An Untimely Demise for nTag

Boston-based nTag Interactive, considered a pioneer in social networking and interactivity technology for meetings, filed for bankruptcy and in all likelihood has ceased operations. It reportedly released all of its employees just before the start of this year.

Founded in 2002 and backed by venture capitalists, nTag gained fame for its electronic name badge, which used attendee profile information to connect parties, collected business-card information, and served as a personal digital assistant at meetings. Featuring a touch screen, it possessed real-time event scheduling, audience polling, and text messaging capabilities.

In recent years, nTag partnered with event management companies, such as Experient and technology-oriented iBahn, and offered pre- and post-meeting support besides on-site execution of the digital name badges. It allied with the ROI Institute to develop tools to analyze data gathered by the devices at meetings (e.g., attendee figures, audience poll results, lead counts) and then calculate return on investment for users.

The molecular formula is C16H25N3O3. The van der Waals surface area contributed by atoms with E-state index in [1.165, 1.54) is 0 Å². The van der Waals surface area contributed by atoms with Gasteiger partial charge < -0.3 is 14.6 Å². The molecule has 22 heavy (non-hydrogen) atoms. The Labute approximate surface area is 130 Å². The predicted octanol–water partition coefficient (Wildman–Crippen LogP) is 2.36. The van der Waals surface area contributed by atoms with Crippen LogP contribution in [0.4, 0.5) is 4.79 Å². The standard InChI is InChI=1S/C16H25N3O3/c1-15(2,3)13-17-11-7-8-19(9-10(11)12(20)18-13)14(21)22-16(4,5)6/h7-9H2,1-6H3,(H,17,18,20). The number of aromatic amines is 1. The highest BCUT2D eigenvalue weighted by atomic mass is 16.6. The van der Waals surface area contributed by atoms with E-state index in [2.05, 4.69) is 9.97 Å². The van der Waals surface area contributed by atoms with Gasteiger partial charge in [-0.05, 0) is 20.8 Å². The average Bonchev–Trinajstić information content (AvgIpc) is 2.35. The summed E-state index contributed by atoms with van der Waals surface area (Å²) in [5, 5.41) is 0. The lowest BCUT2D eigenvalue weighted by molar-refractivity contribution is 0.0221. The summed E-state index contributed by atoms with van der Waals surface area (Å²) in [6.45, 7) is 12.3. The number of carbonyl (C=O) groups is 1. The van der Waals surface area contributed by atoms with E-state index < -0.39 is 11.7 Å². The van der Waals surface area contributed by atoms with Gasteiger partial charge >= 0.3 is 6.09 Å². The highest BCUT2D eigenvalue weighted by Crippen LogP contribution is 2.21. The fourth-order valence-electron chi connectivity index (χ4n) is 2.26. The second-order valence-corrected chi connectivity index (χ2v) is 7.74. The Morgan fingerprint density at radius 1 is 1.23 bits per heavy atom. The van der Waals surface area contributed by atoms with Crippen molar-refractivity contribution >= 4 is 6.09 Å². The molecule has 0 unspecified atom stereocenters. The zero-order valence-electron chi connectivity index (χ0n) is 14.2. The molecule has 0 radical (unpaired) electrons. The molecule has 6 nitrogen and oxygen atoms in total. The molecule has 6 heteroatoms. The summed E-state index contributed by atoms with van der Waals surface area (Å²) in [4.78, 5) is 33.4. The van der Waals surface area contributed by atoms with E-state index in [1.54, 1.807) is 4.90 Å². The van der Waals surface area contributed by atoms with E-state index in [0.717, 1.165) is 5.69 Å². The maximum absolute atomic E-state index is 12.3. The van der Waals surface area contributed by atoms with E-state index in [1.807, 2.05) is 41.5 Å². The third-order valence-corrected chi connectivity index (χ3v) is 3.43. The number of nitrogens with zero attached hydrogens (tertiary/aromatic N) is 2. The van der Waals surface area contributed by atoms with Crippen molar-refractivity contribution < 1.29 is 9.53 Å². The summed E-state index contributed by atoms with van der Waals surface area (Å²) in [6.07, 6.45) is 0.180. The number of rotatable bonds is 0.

The device was widely praised, but its cost and use of proprietary technology rather than a commercial mobile-device platform were said to be reasons for nTag's failure.

David Lutz, managing director of Velvet Chainsaw Consulting, in Aurora, OH, wrote on MiForum, MeetingNews' online community, "When nTag first came out, it was cool as heck. The price kept it from being widely adopted. Solutions that utilize mobile technology will ultimately win the day."

Reached by MN, meetings technology consultant Corbin Ball, of Bellingham, WA-based Corbin Ball Associates, lamented, "I am sad to see any technology company go. The nTag product was a good one."

There has been no official statement by nTag. Calls went unanswered, and its website, www.ntag.com, has not been updated.

The major backers of nTag were Dallas-based Sevin Rosen Funds and Pilot House Ventures in Boston. The latter declined comment, and Sevin Rosen did not return MN's queries.

Ball suggested the two companies pulled the plug amid the severe economic downturn, which he said will hurt firms leveraged with VC funding and expensive, proprietary technology products.

Originally published Feb. 2, 2009